Blue and Orange.
Orange and Blue.
What would Hollywood do without you?
As is the case with nearly every major Hollywood release these days, 300: Rise of an Empire only has two colors in its palette: Blue and Orange.
It’s one of those things where, once you see it, you can’t un-see it.
You can’t just sit through a movie anymore without noticing it.
So, up front, before we go any further, let me just say, if you haven’t noticed this before, if this is the first time this has been brought to your attention, I’m sorry.
I really am.
I kind of just ruined movies for you. Forever. Hit the jump.
This isn’t a particularly new phenomenon, and there are even those of you who will probably want to defend it, but, in my estimation, it’s one of the trends sweeping through Hollywood these days that’s making everything look interchangeable, bland, and visually flat, which is the opposite of what it’s going for.
To start with, let’s first look at the question of why. Why is this a trend?
To put it simply, take a look at a color wheel. There are three main color combinations that appear on opposite ends of the color wheel. One is Orange and Blue. Another is Purple and Yellow. The third is Red and Green (the colors that Hollywood uses one month out of every year in order to give Orange and Blue a break).
Anyway, those three color combinations, by virtue of the fact that they’re on opposite ends of the wheel, pop off the page (or screen) the most when they’re put together. And since some forms of Blue and Orange appear more often in life than Purple or Yellow, that’s the color combination that movies use the most.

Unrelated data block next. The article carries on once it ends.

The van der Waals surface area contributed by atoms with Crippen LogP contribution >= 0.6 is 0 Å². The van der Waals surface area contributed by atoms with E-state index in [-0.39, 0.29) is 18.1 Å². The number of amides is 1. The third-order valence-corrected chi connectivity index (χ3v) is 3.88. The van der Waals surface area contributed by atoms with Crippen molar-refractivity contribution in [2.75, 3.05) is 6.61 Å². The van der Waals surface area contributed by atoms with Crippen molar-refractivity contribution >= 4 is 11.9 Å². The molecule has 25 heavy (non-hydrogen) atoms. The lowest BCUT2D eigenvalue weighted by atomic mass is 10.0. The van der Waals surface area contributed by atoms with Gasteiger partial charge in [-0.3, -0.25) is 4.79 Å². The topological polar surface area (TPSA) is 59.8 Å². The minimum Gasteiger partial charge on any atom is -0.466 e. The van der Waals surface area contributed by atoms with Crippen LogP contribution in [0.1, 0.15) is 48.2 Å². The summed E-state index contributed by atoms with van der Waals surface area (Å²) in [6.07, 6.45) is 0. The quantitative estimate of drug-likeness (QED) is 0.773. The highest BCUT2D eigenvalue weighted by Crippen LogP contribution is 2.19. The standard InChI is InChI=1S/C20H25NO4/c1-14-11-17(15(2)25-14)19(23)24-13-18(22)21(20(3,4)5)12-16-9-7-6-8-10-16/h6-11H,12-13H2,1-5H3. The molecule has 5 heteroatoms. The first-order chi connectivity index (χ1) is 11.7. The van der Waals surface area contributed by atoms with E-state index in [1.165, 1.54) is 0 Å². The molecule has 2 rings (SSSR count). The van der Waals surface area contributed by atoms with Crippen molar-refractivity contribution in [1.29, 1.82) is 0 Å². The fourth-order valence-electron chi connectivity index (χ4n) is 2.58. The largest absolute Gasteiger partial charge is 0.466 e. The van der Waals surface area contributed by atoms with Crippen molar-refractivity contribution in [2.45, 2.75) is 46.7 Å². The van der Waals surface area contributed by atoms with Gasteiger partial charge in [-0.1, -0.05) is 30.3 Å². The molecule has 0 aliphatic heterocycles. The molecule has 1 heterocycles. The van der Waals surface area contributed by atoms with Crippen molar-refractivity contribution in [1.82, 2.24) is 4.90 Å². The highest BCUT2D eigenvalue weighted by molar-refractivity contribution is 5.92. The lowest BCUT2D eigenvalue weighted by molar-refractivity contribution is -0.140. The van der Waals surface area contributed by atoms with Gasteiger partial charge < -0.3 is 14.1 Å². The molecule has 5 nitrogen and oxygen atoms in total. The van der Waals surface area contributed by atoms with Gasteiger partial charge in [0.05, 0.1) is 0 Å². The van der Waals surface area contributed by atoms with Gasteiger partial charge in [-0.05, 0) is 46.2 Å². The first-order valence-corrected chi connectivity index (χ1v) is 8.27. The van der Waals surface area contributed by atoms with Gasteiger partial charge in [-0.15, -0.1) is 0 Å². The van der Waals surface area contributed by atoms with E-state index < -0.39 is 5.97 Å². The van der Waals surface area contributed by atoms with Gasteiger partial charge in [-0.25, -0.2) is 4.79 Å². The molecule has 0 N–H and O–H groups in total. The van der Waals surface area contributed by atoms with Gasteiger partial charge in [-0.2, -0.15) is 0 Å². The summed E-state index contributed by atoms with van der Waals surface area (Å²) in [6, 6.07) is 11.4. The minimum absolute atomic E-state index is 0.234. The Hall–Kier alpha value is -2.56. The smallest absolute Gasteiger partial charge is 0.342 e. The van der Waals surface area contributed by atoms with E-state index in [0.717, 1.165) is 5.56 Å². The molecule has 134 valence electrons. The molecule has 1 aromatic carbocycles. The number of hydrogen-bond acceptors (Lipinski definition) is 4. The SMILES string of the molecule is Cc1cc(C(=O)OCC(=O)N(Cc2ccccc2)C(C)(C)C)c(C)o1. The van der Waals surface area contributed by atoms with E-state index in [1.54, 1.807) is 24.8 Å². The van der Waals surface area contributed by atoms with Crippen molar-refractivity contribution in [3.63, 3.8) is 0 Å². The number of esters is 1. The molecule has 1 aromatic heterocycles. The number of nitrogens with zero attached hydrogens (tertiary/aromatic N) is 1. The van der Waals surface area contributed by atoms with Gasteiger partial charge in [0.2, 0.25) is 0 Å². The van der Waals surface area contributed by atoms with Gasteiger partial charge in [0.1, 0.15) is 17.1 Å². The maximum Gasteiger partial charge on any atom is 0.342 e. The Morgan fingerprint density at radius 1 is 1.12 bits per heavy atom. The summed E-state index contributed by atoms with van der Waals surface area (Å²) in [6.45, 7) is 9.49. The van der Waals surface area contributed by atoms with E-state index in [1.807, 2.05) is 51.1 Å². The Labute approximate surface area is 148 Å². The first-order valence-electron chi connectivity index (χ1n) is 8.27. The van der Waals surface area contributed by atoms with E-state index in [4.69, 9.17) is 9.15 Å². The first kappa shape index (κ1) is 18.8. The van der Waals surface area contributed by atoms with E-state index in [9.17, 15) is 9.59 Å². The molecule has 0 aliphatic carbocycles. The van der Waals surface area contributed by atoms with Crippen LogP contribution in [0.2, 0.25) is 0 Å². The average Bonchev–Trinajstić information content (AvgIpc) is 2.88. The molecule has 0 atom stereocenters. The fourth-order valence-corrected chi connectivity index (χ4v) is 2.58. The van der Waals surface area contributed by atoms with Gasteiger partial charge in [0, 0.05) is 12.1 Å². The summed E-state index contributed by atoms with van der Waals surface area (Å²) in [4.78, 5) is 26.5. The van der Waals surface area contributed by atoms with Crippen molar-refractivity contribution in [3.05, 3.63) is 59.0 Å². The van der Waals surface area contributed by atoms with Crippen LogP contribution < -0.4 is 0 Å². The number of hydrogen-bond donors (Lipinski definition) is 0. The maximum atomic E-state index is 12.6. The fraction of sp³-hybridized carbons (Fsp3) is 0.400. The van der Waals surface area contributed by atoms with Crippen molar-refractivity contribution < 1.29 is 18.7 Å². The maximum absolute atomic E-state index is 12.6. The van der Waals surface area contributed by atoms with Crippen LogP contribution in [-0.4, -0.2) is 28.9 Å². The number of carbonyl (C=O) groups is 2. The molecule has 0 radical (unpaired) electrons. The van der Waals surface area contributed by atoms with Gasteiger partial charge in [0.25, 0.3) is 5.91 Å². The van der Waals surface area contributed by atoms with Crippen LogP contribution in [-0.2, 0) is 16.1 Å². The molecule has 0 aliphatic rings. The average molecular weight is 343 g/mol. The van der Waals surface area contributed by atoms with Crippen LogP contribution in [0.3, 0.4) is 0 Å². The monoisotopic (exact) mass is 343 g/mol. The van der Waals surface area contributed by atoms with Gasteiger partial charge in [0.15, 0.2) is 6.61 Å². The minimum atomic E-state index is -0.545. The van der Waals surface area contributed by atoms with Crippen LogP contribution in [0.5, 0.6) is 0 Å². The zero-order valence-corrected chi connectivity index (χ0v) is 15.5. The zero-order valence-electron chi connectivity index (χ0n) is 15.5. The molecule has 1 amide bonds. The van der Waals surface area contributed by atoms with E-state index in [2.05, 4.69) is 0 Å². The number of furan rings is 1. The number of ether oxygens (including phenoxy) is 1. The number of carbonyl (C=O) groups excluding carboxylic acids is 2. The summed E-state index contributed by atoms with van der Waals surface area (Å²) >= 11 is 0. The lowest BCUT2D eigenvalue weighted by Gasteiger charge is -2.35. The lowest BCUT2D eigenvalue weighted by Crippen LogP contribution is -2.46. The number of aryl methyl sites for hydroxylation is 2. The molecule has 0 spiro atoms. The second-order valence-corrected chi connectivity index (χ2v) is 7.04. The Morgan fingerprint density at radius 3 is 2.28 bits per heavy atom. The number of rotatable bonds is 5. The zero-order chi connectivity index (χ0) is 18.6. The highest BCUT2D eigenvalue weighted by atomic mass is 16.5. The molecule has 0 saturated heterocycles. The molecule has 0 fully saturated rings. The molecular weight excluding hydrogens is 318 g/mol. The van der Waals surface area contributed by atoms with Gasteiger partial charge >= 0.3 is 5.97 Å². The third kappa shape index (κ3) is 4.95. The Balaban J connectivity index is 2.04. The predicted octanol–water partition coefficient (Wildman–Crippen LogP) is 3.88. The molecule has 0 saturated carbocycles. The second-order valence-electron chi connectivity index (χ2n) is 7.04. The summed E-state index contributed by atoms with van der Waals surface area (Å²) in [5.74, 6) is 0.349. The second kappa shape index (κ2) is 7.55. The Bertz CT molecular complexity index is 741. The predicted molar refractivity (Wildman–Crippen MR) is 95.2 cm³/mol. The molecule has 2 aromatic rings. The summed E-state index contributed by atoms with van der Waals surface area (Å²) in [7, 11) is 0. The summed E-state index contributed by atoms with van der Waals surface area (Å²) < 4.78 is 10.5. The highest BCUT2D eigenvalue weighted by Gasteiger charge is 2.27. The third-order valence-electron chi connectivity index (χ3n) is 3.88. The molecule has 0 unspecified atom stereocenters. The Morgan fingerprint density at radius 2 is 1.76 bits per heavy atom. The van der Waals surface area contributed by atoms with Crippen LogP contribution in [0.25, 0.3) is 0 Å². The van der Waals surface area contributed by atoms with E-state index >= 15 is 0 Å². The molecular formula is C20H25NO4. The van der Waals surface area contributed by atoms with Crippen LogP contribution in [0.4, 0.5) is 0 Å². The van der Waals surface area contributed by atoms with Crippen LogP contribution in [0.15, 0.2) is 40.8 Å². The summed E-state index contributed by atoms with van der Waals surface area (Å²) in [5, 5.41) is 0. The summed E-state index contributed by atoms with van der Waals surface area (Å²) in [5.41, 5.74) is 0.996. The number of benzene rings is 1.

That’s the explanation. That’s the defense for the abundance of Blue and Orange in movies.
And, honestly, it would be fine with me if that were just the artistic choice of most directors, to use those two colors most often in their film’s palette, so that the images onscreen would be the most visually stunning they could be. If done well, it’d be fine.
But, thanks to George Lucas and the advent of digital film technology, it’s not done well, and it’s probably not even done on purpose until post-production.
Rather than try to make the images stand out while filming, they just touch them up after the fact, which makes everything a bit Bluer and Oranger than is natural.
Unless, of course, you think that looks natural, in which case, you might want to consider watching TV shows other than The Jersey Shore.
Like I said, this isn’t a new thing. It’s just that, ever since Star Wars: Attack of the Clones, most movies skew a bit too far into the realm of Blue and Orange, as it’s so incredibly simple to do so.
Look at Avatar or The Hunger Games or the Bourne movies or anything with Michael Bay’s name near it, and try to tell me that it’s not some cynical way of trying to trick people into the theatre. Unnaturally manipulate the colors of a movie so that they are the most visually appealing as they can be, and you’ll make a few extra million dollars through absolutely no effort.
And now, well, everything just ends up looking the same.
And, believe me when I say this, superhero movies are the guiltiest of all. I loved Iron Man 3, but, man alive, it might be the most Blue and Orange movie ever made.
But don’t take my word for it. Go see for yourself. Trust me, you won’t be able to stop.